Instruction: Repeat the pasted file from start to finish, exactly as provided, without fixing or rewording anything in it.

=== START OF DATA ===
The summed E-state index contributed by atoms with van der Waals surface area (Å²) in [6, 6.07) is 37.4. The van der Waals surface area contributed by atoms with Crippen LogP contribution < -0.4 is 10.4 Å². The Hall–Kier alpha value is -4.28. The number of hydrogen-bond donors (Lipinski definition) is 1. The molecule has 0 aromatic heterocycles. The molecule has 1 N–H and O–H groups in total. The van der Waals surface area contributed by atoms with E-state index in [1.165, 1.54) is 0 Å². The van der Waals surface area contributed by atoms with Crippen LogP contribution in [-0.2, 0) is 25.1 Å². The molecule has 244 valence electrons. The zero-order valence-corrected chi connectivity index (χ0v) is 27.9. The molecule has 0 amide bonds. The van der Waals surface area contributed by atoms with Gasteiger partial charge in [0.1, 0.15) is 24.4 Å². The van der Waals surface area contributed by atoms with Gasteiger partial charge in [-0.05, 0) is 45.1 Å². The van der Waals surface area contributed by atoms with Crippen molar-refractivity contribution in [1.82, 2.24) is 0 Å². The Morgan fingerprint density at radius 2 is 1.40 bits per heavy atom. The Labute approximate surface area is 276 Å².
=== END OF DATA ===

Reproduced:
The summed E-state index contributed by atoms with van der Waals surface area (Å²) in [6, 6.07) is 37.4. The van der Waals surface area contributed by atoms with Crippen LogP contribution < -0.4 is 10.4 Å². The Hall–Kier alpha value is -4.28. The number of hydrogen-bond donors (Lipinski definition) is 1. The molecule has 0 aromatic heterocycles. The molecule has 1 N–H and O–H groups in total. The van der Waals surface area contributed by atoms with E-state index in [1.165, 1.54) is 0 Å². The van der Waals surface area contributed by atoms with Crippen LogP contribution in [-0.2, 0) is 25.1 Å². The molecule has 244 valence electrons. The zero-order valence-corrected chi connectivity index (χ0v) is 27.9. The molecule has 0 amide bonds. The van der Waals surface area contributed by atoms with Gasteiger partial charge in [0.1, 0.15) is 24.4 Å². The van der Waals surface area contributed by atoms with Gasteiger partial charge in [-0.05, 0) is 45.1 Å². The van der Waals surface area contributed by atoms with Crippen molar-refractivity contribution in [1.82, 2.24) is 0 Å². The Morgan fingerprint density at radius 2 is 1.40 bits per heavy atom. The Labute approximate surface area is 276 Å².